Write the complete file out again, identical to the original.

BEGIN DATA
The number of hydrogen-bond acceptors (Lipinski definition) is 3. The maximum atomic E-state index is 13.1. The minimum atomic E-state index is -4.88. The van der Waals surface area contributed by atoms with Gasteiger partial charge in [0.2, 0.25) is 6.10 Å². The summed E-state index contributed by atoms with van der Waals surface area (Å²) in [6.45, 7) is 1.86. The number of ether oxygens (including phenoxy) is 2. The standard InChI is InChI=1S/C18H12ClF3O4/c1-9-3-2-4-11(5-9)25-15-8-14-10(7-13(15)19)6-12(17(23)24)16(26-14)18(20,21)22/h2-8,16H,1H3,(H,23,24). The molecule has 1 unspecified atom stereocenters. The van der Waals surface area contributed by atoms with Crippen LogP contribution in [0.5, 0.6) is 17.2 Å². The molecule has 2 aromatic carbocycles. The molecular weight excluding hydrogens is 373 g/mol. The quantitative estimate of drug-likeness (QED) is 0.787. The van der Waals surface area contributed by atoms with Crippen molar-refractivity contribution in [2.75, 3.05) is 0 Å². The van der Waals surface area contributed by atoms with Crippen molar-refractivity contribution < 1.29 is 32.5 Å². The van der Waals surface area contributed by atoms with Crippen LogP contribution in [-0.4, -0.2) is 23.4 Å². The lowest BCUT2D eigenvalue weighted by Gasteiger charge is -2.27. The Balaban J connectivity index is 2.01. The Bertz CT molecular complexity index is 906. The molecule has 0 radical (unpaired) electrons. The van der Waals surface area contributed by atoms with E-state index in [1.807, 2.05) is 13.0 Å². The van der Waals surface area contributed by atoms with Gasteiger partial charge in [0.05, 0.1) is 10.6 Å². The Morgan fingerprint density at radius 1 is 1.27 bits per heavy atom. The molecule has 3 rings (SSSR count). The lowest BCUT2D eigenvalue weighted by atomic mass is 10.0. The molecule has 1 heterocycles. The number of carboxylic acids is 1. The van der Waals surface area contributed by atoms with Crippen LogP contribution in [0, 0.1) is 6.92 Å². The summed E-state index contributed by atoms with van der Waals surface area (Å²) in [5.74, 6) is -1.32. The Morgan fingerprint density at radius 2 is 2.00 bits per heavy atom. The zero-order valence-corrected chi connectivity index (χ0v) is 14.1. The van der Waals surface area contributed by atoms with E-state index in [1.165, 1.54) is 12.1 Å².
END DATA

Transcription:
The number of hydrogen-bond acceptors (Lipinski definition) is 3. The maximum atomic E-state index is 13.1. The minimum atomic E-state index is -4.88. The van der Waals surface area contributed by atoms with Gasteiger partial charge in [0.2, 0.25) is 6.10 Å². The summed E-state index contributed by atoms with van der Waals surface area (Å²) in [6.45, 7) is 1.86. The number of ether oxygens (including phenoxy) is 2. The standard InChI is InChI=1S/C18H12ClF3O4/c1-9-3-2-4-11(5-9)25-15-8-14-10(7-13(15)19)6-12(17(23)24)16(26-14)18(20,21)22/h2-8,16H,1H3,(H,23,24). The molecule has 1 unspecified atom stereocenters. The van der Waals surface area contributed by atoms with Crippen LogP contribution in [0.5, 0.6) is 17.2 Å². The molecule has 2 aromatic carbocycles. The molecular weight excluding hydrogens is 373 g/mol. The quantitative estimate of drug-likeness (QED) is 0.787. The van der Waals surface area contributed by atoms with Crippen molar-refractivity contribution in [2.75, 3.05) is 0 Å². The van der Waals surface area contributed by atoms with Crippen molar-refractivity contribution < 1.29 is 32.5 Å². The van der Waals surface area contributed by atoms with Crippen LogP contribution in [-0.4, -0.2) is 23.4 Å². The lowest BCUT2D eigenvalue weighted by Gasteiger charge is -2.27. The Balaban J connectivity index is 2.01. The Bertz CT molecular complexity index is 906. The molecule has 0 radical (unpaired) electrons. The van der Waals surface area contributed by atoms with E-state index in [1.807, 2.05) is 13.0 Å². The van der Waals surface area contributed by atoms with Gasteiger partial charge in [0.05, 0.1) is 10.6 Å². The Morgan fingerprint density at radius 1 is 1.27 bits per heavy atom. The molecule has 3 rings (SSSR count). The lowest BCUT2D eigenvalue weighted by atomic mass is 10.0. The molecule has 1 heterocycles. The number of carboxylic acids is 1. The van der Waals surface area contributed by atoms with Crippen LogP contribution in [0, 0.1) is 6.92 Å². The summed E-state index contributed by atoms with van der Waals surface area (Å²) in [5.74, 6) is -1.32. The Morgan fingerprint density at radius 2 is 2.00 bits per heavy atom. The zero-order valence-corrected chi connectivity index (χ0v) is 14.1. The van der Waals surface area contributed by atoms with E-state index in [1.165, 1.54) is 12.1 Å².